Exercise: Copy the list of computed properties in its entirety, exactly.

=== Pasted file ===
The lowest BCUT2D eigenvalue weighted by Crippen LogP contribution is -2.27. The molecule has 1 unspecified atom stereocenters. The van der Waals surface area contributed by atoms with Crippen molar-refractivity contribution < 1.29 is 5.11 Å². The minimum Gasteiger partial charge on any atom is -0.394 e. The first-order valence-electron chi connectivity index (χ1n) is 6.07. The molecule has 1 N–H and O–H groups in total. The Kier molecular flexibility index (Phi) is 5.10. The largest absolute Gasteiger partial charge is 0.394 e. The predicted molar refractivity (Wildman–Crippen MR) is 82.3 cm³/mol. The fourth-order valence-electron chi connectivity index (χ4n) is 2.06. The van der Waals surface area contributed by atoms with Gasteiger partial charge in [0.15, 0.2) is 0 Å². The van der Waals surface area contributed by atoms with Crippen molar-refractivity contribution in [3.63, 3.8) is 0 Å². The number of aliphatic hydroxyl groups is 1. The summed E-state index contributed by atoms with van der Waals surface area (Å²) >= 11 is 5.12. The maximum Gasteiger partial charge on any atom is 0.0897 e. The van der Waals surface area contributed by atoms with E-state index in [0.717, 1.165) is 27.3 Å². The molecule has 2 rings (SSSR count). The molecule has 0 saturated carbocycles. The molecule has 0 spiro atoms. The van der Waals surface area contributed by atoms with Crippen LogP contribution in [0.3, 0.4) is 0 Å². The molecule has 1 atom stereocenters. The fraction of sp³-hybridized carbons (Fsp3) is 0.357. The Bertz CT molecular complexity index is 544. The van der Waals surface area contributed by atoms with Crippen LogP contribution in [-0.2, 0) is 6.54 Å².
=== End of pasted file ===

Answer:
The lowest BCUT2D eigenvalue weighted by Crippen LogP contribution is -2.27. The molecule has 1 unspecified atom stereocenters. The van der Waals surface area contributed by atoms with Crippen molar-refractivity contribution < 1.29 is 5.11 Å². The minimum Gasteiger partial charge on any atom is -0.394 e. The first-order valence-electron chi connectivity index (χ1n) is 6.07. The molecule has 1 N–H and O–H groups in total. The Kier molecular flexibility index (Phi) is 5.10. The largest absolute Gasteiger partial charge is 0.394 e. The predicted molar refractivity (Wildman–Crippen MR) is 82.3 cm³/mol. The fourth-order valence-electron chi connectivity index (χ4n) is 2.06. The van der Waals surface area contributed by atoms with Gasteiger partial charge in [0.15, 0.2) is 0 Å². The van der Waals surface area contributed by atoms with Crippen molar-refractivity contribution in [3.63, 3.8) is 0 Å². The number of aliphatic hydroxyl groups is 1. The summed E-state index contributed by atoms with van der Waals surface area (Å²) >= 11 is 5.12. The maximum Gasteiger partial charge on any atom is 0.0897 e. The van der Waals surface area contributed by atoms with E-state index in [0.717, 1.165) is 27.3 Å². The molecule has 2 rings (SSSR count). The molecule has 0 saturated carbocycles. The molecule has 0 spiro atoms. The van der Waals surface area contributed by atoms with Crippen LogP contribution in [0.3, 0.4) is 0 Å². The molecule has 1 atom stereocenters. The fraction of sp³-hybridized carbons (Fsp3) is 0.357. The Bertz CT molecular complexity index is 544. The van der Waals surface area contributed by atoms with Crippen LogP contribution in [-0.2, 0) is 6.54 Å².